There is one immutable fact about California's reform bill also known as SB 863 - a lot of people are going to need a whole lot of education, and not just about how the provisions of SB 863 affect their particular niche in the industry, but a whole new cadre of workers' compensation professionals will require training.
As a particular example, SB 863 introduces the concept of an Independent Bill Review (IBR) process.
In the "old" days, issues concerning medical bills went to a bill review company, which cut the bills according to some system or codes (often influenced by the contractual terms the bill review company had with the carrier or third party administrator), and then the vendor would usually be paid per the bill review recommendation. The vendor would dispute the amount and then file a lien, which after resolution of the case in chief, would "ripen" to allow the vendor to proceed to trial on the disputed amounts.
At some point the vendor would proceed to a District Office of the Workers' Compensation Appeals Board to enforce its lien rights and try to collect more money from the carrier/TPA. Workers' compensation judges (WCJ), trained in matters of evidence generally relating to injuries, disability and treatment, lack expertise in the complex world of medical billing.
Most of the time such matters end up settling, and quite often WCJs may just defer the matter several times until the issue does settle rather than delve into the quagmire of coding, mountains of paper, and confusing testimony inherent in medical bill disputes.
The consequence of frictional costs in this scenario can not be overstated.
SB 863's IBR process, on the other hand, keeps issues of medical billing out of the district offices and out of WCJ's courtrooms.
Bill review is still the primary adjustment of a vendor's bill under amended Labor Code section 4603.2. If an invoice is not paid in full on or after Jan. 1, 2013 after the first bill review, the vendor must resubmit it.
If after the second request for payment and review, and a dispute remains, the vendor would have to pay an administrative fee, which will be established through regulatory action, to begin the IBR process. The vendor can recover the administrative fee if the bill reviewer determines that the payer owes more money.
Labor Code 4603.6 requires the administrative director to assign bill review requests within 30 days. The IBR must make a written determination of any additional amounts to be paid to the provider within 60 days.
IBR decisions are presumed correct and can be set aside only with clear and convincing evidence that the decision was procured by fraud, influenced by an error of fact or was the result of bias.
If an IBR decision is set aside, the dispute is remanded to the administrative director to be submitted to a second review organization or to a different reviewer with the original organization.
If IBR determines that additional payments are due, the payer must conform to payment requirements in Labor Code Sections 4603.2 and 4603.4 and make payments within 45 days for normal requests for payment and 15 days for electronic receipt of an itemized billing and presumably the penalty provisions in those sections - a 15% increase plus interest at the civil judgment rate retroactive to the date of receipt of the bill.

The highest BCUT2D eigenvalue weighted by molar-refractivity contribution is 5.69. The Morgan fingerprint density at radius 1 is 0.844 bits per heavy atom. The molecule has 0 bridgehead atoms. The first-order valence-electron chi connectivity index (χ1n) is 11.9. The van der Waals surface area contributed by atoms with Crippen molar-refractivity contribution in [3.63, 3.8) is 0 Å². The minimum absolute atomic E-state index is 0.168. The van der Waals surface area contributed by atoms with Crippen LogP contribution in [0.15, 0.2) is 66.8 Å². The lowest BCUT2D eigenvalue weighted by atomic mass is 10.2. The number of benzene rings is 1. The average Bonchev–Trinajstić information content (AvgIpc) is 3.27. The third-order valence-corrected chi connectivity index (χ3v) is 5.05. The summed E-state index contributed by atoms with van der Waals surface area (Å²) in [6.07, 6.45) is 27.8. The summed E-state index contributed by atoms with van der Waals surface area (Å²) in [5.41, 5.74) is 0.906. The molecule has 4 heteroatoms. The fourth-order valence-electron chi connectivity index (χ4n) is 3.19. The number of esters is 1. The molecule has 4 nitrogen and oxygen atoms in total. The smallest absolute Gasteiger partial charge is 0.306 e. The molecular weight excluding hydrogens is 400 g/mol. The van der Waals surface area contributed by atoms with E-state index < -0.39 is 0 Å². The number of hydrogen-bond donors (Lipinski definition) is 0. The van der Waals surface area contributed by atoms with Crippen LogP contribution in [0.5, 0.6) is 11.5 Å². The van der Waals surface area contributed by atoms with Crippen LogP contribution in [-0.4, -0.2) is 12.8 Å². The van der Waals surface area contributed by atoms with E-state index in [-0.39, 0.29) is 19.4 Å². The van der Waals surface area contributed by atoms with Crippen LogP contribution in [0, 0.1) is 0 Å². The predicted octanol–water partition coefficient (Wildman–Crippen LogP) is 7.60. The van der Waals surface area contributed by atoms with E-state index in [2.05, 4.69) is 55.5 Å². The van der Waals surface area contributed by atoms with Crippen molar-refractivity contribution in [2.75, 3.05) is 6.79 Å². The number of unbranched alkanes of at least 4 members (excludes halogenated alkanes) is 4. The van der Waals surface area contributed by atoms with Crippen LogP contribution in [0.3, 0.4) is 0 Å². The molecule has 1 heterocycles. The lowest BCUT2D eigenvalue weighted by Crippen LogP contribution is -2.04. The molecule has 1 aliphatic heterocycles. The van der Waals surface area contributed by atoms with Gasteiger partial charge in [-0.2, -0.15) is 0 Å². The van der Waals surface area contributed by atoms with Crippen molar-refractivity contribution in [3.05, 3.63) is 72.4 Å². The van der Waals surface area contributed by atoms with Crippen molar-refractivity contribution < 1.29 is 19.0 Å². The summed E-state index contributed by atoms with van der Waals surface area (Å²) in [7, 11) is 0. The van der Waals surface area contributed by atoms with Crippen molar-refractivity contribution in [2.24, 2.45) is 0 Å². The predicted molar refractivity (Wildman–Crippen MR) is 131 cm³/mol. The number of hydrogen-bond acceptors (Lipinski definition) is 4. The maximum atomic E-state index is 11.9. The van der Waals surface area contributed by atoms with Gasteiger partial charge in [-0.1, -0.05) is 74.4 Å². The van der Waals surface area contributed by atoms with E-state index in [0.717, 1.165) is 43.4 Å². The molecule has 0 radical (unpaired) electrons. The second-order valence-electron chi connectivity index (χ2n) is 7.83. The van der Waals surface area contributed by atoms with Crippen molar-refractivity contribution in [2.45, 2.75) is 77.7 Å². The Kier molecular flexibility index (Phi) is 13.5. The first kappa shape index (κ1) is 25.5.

Not only will carriers and TPAs need to have more medical billing experts on staff to avoid such penalty provisions, vendors also will want to have these experts on staff. The basic reason is money - both in terms of time to payment as well as avoiding filing fees and/or penalty provisions.
A vendor will either want to have a medical billing specialist on staff, or contract with a billing expert company, to avoid as much as possible having to a) pay for an IBR and then b) a lien filing/activation fee.
A carrier/TPA will also need to bulk up the staffing of medical billing specialists to ensure compliance with LC 4603.2 to avoid unnecessary increases in medical bill payments.
The complex set of rules of engagement and technical subtleties involved in medical billing is too much for a generalist - specialized training will be necessary for individuals within affected organizations to efficiently process billing without incurring unnecessary administrative fees or penalties. And specialized training for medical bill review is mandated through the California Insurance Code and Title 10, section 2592.04 of the Code of Regulations.
So while the general workers' compensation population is affected by the broad changes wrought via SB 863, there are classes of very specific job classifications that are particularly subject to specialization and those job classifications are going to be in greater demand as SB 863 matures through the regulatory process and the making of case law.
Conflict of Interest Disclosure: WorkCompCentral is an education provider.
Dave, Thanks for your insight on these complex issues. It seems once again, treatment has been kicked to the curb... If I understand you I now will need to submit twice and the perhaps submit a lien... before any hopr of receiving my $496 for a short course of treatment. That won;t pay my rent... so I'm likely to get out... Sheesh... who will remain to treat the workers? The likely answer is that there will be the renewed development of the "mill" system, where many patients are shuffled through an inadequate pseudo-treatment process. Doesn't sound like any savings to me!ReplyDelete
Dream - yes, the new system discriminates against the small billings. We'll see where the unintended consequences pop up.Delete
isn't it sadly ironic though..., that treatment is the small billing...ReplyDelete